HP Envy x360 13 (2019) review

Chip maker AMD is on a roll at the moment, having recently announced its new third-gen Ryzen CPUs. But that’s a desktop processor. What of its mobile offerings?

Enter the HP Envy x360 13 2-in-1 convertible. It’s not an entirely new laptop. Indeed, we’ve seen it before last year. But it has been upgraded with AMD’s latest 3000 series APU. The previous version of the Envy x360 13 made do with the AMD Ryzen 2000 series chip and didn’t entirely blow us away with either its outright performance or battery life.

Question is, has AMD upped its game with its new mobile processor? If so, what was already a very appealing and nicely engineered 2-in-1 13-inch laptop will step up another level and offer an intriguing alternative to the obvious Intel-powered options, including the Lenovo Yoga 920. What’s more, with AMD’s Vega graphics integrated into its mobile CPUs, dare we dream the a bit of light gaming capability has been thrown into the equation?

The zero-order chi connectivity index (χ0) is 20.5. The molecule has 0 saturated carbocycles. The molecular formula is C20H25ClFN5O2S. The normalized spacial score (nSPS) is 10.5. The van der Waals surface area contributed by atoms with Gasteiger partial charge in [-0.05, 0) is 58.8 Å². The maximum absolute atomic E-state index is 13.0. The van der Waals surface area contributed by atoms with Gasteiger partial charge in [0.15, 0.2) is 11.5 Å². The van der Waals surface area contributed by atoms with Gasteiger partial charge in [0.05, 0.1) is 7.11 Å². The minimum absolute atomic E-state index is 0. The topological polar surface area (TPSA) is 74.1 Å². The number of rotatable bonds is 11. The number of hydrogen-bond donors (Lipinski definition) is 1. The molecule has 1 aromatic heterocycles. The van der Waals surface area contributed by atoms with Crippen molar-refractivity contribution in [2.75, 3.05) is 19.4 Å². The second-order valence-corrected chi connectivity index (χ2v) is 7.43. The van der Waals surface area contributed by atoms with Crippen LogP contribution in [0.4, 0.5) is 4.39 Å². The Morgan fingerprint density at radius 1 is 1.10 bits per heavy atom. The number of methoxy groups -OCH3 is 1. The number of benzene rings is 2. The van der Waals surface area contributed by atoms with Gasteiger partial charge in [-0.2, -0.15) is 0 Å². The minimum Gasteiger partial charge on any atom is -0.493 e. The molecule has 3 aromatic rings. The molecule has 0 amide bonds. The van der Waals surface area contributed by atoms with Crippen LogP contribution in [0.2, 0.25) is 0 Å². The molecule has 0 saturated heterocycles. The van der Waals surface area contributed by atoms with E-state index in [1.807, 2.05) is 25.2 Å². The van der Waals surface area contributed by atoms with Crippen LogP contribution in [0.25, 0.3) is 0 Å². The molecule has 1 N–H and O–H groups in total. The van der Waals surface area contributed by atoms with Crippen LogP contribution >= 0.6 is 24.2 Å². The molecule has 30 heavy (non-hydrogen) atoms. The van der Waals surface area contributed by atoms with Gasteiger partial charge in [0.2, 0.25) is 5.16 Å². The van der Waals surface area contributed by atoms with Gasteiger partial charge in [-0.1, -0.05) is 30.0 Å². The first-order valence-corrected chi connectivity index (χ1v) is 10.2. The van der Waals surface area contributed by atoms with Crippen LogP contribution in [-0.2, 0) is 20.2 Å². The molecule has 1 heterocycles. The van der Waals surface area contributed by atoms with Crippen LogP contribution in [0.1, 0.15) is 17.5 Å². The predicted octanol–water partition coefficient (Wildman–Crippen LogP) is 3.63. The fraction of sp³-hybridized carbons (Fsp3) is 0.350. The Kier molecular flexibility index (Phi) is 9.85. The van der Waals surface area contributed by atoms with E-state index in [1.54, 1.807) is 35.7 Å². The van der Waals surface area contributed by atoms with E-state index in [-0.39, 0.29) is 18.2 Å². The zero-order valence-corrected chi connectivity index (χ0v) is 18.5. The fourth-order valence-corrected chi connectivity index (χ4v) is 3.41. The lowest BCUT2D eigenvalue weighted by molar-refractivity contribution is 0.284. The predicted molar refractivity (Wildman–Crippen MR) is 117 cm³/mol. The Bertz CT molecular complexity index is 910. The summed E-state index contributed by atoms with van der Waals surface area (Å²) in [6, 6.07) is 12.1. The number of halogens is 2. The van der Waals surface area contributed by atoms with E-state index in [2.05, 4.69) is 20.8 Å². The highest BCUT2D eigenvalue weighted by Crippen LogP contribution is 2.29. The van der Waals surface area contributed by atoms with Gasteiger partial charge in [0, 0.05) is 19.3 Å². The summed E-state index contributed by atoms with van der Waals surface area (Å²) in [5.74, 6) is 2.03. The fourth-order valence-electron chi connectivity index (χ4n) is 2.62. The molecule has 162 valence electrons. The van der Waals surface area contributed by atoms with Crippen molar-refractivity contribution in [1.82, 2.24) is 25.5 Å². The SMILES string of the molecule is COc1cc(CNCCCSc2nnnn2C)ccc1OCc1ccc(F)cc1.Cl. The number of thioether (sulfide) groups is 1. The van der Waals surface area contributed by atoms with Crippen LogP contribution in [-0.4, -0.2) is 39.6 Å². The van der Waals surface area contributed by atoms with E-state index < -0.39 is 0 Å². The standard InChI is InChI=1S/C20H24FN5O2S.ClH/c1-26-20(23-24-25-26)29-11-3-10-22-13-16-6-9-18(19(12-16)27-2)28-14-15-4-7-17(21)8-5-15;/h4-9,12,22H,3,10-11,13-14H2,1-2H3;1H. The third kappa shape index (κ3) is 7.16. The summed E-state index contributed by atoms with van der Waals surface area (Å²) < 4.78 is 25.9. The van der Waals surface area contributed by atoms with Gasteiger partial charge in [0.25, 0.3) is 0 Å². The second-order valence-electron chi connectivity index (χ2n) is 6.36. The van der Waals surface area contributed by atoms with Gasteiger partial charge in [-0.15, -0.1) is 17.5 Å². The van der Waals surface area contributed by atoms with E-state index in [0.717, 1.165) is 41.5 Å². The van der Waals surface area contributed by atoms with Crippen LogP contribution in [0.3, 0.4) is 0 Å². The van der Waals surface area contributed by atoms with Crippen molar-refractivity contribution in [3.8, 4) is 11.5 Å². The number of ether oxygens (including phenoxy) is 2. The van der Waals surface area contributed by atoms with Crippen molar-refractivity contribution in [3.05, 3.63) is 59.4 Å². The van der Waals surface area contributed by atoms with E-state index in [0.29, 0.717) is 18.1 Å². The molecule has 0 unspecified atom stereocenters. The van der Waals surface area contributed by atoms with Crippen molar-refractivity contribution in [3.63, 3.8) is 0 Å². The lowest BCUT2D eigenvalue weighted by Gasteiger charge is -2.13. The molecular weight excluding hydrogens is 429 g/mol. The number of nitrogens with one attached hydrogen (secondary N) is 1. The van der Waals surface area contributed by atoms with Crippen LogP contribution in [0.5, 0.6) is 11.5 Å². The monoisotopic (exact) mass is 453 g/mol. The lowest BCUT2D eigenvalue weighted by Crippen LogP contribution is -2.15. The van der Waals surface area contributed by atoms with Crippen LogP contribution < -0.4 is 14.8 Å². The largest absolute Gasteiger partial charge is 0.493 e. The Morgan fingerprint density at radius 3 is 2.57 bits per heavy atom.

The revised HP Envy x360 13 is fresh out of the blocks and pricing has yet to settle. In the US it’s currently a steal in this configuration with the AMD Ryzen 5 3500U CPU and 8GB of RAM at just $699. 

UK pricing hasn’t been released, though the equivalent previous generation model with the AMD Ryzen 5 2500U is listing at £799. We’d expect that to come down pretty shortly, so UK buyers may want to hold out a little after initial availability. In Australia, meanwhile, you’re looking at around AU$1,799.

The US price compares fairly favourably with the obvious alternatives. The Dell Inspiron 13 7000 2-in-1 can be had a little cheaper with an AMD chip. But it’s not quite as upscale a laptop, lacks thin bezels and has yet to be launched with AMD’s 3000 series chip. 

The Lenovo Yoga 920 will typically set you back an additional $150 to $200 for a comparable specification, though that is a 14-inch model and exclusively powered by Intel CPUs.

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